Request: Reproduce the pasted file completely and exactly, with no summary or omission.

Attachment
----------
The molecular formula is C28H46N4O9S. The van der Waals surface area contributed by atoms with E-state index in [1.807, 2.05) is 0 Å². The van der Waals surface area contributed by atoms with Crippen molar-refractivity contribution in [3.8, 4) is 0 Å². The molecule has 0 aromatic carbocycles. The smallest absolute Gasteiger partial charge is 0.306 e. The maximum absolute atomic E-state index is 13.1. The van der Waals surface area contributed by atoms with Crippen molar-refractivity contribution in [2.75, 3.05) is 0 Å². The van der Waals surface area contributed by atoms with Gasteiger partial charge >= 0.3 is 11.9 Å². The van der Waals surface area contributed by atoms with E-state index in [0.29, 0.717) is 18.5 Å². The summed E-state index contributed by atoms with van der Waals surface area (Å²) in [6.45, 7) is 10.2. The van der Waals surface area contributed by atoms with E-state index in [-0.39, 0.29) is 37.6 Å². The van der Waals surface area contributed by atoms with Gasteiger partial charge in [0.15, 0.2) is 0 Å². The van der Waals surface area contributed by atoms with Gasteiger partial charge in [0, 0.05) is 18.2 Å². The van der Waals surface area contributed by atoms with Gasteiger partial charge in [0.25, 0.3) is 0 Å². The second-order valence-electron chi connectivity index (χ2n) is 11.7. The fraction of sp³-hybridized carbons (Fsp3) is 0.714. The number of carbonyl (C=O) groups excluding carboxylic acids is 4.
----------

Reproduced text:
The molecular formula is C28H46N4O9S. The van der Waals surface area contributed by atoms with E-state index in [1.807, 2.05) is 0 Å². The van der Waals surface area contributed by atoms with Crippen molar-refractivity contribution in [3.8, 4) is 0 Å². The molecule has 0 aromatic carbocycles. The smallest absolute Gasteiger partial charge is 0.306 e. The maximum absolute atomic E-state index is 13.1. The van der Waals surface area contributed by atoms with Crippen molar-refractivity contribution in [2.75, 3.05) is 0 Å². The van der Waals surface area contributed by atoms with Gasteiger partial charge >= 0.3 is 11.9 Å². The van der Waals surface area contributed by atoms with E-state index in [0.29, 0.717) is 18.5 Å². The summed E-state index contributed by atoms with van der Waals surface area (Å²) in [6.45, 7) is 10.2. The van der Waals surface area contributed by atoms with E-state index in [-0.39, 0.29) is 37.6 Å². The van der Waals surface area contributed by atoms with Gasteiger partial charge in [0.15, 0.2) is 0 Å². The van der Waals surface area contributed by atoms with Gasteiger partial charge in [0, 0.05) is 18.2 Å². The van der Waals surface area contributed by atoms with Gasteiger partial charge in [0.25, 0.3) is 0 Å². The second-order valence-electron chi connectivity index (χ2n) is 11.7. The fraction of sp³-hybridized carbons (Fsp3) is 0.714. The number of carbonyl (C=O) groups excluding carboxylic acids is 4.